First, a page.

So... I thought maybe you might want to check it out. Yes, the giveaway I've got marked below has a TON of entries, but there's a reason for that. It should give you a little tour of what's out there in social media, and how to use it. I'm pretty much everywhere, so you can go take a glance at me and see what I'm doing in all those places, then decide if it's the kind of thing that you might want to do to  up your exposure as well.

And if you're not sure, I bet this book will help you figure it out :)

a Rafflecopter giveaway

*Did you follow the asterisk to the footnote? Good. So G+... I kind of thought of it as the graveyard of social media until I read this article about how it's actually the most useful social media tool in an author's tool belt for establishing online authority. Check it out.


Natalie Aguirre said...

Awesome you contributed to this book. I still think blogging is valuable. And it's a way for writers to interact more deeply with other authors and readers than something like Twitter where you can miss so much.

Kel said...

I did follow the asterisk to the footnote. :) I'm not sure I'm willing to put the effort into G+ on top of all the other social media accounts I have, but that was a really interesting article. I can see the full gamut being useful to blogging authors. Great post, and congratulations on being in the book!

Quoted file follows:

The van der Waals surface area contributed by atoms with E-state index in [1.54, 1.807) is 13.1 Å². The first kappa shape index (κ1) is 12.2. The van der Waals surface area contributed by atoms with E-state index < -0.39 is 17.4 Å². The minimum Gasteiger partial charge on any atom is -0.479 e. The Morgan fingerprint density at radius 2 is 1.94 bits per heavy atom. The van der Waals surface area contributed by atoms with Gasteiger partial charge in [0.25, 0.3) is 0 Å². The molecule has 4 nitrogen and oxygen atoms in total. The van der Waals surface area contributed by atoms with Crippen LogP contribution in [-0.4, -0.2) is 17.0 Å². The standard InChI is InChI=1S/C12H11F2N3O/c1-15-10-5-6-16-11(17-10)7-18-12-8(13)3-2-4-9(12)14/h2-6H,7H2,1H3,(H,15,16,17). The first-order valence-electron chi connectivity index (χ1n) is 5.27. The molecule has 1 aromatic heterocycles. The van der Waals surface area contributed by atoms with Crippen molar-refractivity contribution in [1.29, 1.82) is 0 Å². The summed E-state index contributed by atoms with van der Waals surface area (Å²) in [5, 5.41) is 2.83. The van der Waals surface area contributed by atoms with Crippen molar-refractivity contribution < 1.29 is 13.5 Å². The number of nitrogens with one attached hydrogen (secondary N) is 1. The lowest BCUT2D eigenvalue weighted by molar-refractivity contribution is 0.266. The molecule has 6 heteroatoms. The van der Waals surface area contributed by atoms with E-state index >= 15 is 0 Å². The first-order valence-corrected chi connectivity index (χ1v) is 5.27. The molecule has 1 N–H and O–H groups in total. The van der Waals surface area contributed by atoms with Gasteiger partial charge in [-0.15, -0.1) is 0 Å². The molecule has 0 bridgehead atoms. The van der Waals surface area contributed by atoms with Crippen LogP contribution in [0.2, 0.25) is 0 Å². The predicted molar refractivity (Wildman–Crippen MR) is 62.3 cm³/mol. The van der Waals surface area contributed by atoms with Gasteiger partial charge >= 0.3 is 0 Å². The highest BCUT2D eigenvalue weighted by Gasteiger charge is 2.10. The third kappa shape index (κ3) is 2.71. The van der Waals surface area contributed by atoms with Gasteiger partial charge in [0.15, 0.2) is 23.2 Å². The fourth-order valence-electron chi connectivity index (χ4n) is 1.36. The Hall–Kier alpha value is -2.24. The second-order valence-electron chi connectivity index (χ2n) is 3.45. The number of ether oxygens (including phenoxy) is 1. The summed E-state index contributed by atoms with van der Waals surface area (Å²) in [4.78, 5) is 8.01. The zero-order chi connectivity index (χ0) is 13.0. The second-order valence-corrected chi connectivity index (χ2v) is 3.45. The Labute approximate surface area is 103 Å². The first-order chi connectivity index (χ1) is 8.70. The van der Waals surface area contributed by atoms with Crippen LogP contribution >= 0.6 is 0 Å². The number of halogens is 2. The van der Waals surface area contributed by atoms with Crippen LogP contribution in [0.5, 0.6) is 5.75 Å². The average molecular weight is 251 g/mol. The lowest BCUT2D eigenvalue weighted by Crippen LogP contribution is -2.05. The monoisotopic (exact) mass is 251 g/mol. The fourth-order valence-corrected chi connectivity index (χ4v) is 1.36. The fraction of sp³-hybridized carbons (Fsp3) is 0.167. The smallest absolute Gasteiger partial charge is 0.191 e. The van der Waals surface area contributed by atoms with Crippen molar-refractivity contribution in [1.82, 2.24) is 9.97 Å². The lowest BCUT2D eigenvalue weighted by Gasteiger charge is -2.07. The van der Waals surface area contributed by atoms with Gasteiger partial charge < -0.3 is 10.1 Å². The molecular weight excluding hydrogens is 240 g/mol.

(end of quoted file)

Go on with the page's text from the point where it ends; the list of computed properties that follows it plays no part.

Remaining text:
Erica Eliza said...

When people ask me who my favorite authors are, I name my favorite bloggers. Books come up once or twice a year. Faithful authors blog once a week. Unless they're Mindy McGinnis.
While the most useful tools are probably short form social media, as a reader, I prefer blogs because they have the most meat.

SA Larsenッ said...

Yeah, and my ivory tower is wherever I can hide from my kids. :) Major WOOT to you for having Robin contact you! That's fabulous. I love blogging and have met some of the most amazing and helpful writer friends. I think this book is a great idea.

Mindy McGinnis said...

Natalie - that's a great point. Social media is very fluid, and a great blog post will be something that holds its ground, while a great tweet, at most, might get Story-fied.